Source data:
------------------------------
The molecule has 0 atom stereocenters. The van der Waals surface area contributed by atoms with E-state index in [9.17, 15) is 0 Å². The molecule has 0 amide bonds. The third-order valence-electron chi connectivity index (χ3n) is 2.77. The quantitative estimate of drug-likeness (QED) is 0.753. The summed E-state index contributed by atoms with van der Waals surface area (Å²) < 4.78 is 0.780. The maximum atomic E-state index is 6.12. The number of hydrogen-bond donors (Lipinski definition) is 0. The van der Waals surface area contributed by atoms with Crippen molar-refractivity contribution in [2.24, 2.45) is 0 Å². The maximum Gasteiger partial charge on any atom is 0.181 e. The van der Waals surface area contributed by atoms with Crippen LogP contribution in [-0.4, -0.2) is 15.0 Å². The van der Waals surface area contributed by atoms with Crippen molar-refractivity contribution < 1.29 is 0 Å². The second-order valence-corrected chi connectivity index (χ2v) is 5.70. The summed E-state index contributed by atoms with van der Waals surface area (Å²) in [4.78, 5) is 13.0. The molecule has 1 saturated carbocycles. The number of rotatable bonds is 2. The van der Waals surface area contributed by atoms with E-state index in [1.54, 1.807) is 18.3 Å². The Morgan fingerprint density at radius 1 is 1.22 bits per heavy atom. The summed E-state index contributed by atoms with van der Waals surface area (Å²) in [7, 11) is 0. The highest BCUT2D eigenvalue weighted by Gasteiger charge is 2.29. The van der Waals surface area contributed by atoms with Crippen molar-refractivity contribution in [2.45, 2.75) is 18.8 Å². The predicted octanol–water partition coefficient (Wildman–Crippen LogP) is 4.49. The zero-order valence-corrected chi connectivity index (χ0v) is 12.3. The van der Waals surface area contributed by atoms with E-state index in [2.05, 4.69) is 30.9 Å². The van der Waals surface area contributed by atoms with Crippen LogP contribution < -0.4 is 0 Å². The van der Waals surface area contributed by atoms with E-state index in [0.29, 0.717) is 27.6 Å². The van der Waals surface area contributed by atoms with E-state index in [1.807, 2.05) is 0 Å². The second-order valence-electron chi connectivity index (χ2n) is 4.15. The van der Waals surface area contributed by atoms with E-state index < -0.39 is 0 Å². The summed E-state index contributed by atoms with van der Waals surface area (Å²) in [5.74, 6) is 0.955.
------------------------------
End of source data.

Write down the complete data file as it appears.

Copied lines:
The molecule has 0 atom stereocenters. The van der Waals surface area contributed by atoms with E-state index in [9.17, 15) is 0 Å². The molecule has 0 amide bonds. The third-order valence-electron chi connectivity index (χ3n) is 2.77. The quantitative estimate of drug-likeness (QED) is 0.753. The summed E-state index contributed by atoms with van der Waals surface area (Å²) < 4.78 is 0.780. The maximum atomic E-state index is 6.12. The number of hydrogen-bond donors (Lipinski definition) is 0. The van der Waals surface area contributed by atoms with Crippen molar-refractivity contribution in [2.24, 2.45) is 0 Å². The maximum Gasteiger partial charge on any atom is 0.181 e. The van der Waals surface area contributed by atoms with Crippen LogP contribution in [-0.4, -0.2) is 15.0 Å². The van der Waals surface area contributed by atoms with Crippen molar-refractivity contribution < 1.29 is 0 Å². The second-order valence-corrected chi connectivity index (χ2v) is 5.70. The summed E-state index contributed by atoms with van der Waals surface area (Å²) in [4.78, 5) is 13.0. The molecule has 1 saturated carbocycles. The number of rotatable bonds is 2. The van der Waals surface area contributed by atoms with E-state index in [1.54, 1.807) is 18.3 Å². The Morgan fingerprint density at radius 1 is 1.22 bits per heavy atom. The summed E-state index contributed by atoms with van der Waals surface area (Å²) in [7, 11) is 0. The highest BCUT2D eigenvalue weighted by Gasteiger charge is 2.29. The van der Waals surface area contributed by atoms with Crippen molar-refractivity contribution in [2.45, 2.75) is 18.8 Å². The predicted octanol–water partition coefficient (Wildman–Crippen LogP) is 4.49. The zero-order valence-corrected chi connectivity index (χ0v) is 12.3. The van der Waals surface area contributed by atoms with E-state index in [2.05, 4.69) is 30.9 Å². The van der Waals surface area contributed by atoms with Crippen LogP contribution < -0.4 is 0 Å². The van der Waals surface area contributed by atoms with E-state index in [0.29, 0.717) is 27.6 Å². The van der Waals surface area contributed by atoms with E-state index in [1.807, 2.05) is 0 Å². The second-order valence-electron chi connectivity index (χ2n) is 4.15. The van der Waals surface area contributed by atoms with E-state index < -0.39 is 0 Å². The summed E-state index contributed by atoms with van der Waals surface area (Å²) in [5.74, 6) is 0.955.